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Discussion Starter · #1 ·
Developers To Detail $14B Plans Around Penn Station
By ELIOT BROWN
Special to the Sun
June 14, 2007


A plan for building a set of towering skyscrapers, two grandlyscaled train halls, and a new Madison Square Garden around the existing Pennsylvania Station are rapidly advancing, and the state hopes to begin the public review process for the project, known as Moynihan Station, in the next few weeks.

The developers' revised designs, which are said to include a pair of towers taller than the Empire State Building to be built on the current site of Madison Square Garden, could swiftly transform Midtown South into a thriving epicenter of commercial activity centered around one of the largest transit hubs in the country.

The proposals, which could cost more than $14 billion including the private development, are being shown to elected officials and community groups by a joint development team, Vornado Realty

Trust and the Related Companies.

A spokesman for New York's Empire State Development Corporation said the state has yet to complete negotiations about the complex development rights and possible public subsidies for the renovation of Penn Station. Developers say they hope to start construction in 2008 after the sometimes lengthy process of public approval is completed.

The project takes its name from the late Senator Moynihan, who favored the concept of transforming part of the Corinthiancolumned Farley Post Office building, which sits across Eighth Avenue from Madison Square Garden, into a train station reminiscent of the original Penn Station. It has been under consideration for at least 15 years and faced numerous financial and political obstacles.

While the developers had publicly discussed their vision for the comprehensive plan about a year ago, the concept is now refined, more specific, and closer to reality, people familiar with the plans said, and come after a spider web of discussions among the numerous stakeholders that has gone on for months.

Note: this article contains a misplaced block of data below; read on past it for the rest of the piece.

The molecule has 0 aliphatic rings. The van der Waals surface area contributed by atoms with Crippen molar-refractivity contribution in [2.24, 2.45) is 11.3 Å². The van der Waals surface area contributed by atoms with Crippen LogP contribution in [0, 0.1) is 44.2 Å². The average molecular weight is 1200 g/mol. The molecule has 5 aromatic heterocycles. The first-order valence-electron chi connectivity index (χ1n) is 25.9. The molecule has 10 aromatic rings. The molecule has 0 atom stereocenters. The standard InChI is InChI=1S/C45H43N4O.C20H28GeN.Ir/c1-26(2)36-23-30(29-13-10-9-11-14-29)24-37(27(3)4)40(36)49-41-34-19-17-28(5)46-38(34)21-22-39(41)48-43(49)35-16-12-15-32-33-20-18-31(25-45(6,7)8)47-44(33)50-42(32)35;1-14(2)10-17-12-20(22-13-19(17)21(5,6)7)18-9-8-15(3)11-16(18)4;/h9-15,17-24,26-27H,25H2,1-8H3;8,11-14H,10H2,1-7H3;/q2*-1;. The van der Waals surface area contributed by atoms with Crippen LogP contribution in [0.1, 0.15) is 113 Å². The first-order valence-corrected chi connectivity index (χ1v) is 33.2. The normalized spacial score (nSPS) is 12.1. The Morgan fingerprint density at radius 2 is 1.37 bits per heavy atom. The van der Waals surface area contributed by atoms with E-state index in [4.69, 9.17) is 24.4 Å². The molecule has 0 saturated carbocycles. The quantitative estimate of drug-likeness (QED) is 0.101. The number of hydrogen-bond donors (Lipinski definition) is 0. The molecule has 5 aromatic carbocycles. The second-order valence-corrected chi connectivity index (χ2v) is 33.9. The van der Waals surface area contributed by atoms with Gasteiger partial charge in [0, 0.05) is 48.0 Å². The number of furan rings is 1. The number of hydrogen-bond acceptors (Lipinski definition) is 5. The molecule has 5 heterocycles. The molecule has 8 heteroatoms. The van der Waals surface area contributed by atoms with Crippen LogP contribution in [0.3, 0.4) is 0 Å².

People familiar with the designs say they call for a complex containing 5.5 million square feet built on what is now Madison Square Garden. Primarily office buildings, it includes two towers whose spires will be taller than 1,400 feet. Another tower, to be built along Seventh Avenue near One Penn Plaza, would utilize 2 million square feet of developable air rights transferred from the Farley Post Office site.

Under the plans, the existing Pennsylvania Station would be reconfigured to allow natural light into the train hall, which is now buried under low ceilings.

"The whole place will be flooded with daylight," the president of the developers' Moynihan Station Venture team, Vishaan Chakrabarti, said. He called it "a dramatically nicer space that, again, is larger than the main room at Grand Central."

Given its scale, the project could be extraordinarily lucrative for the developers. Vornado has a significant number of other holdings in the area that would presumably skyrocket in value. The magnitude of the project also makes it risky, the developers say, especially since the most lucrative part of the complex — the private towers in the place on the current Garden site — could not be completed until near the end of the project, which could take up to 10 years.

"If you think about it, the place where we make any money is the towers that get built last — it's an extraordinary risk," Mr. Chakrabarti said.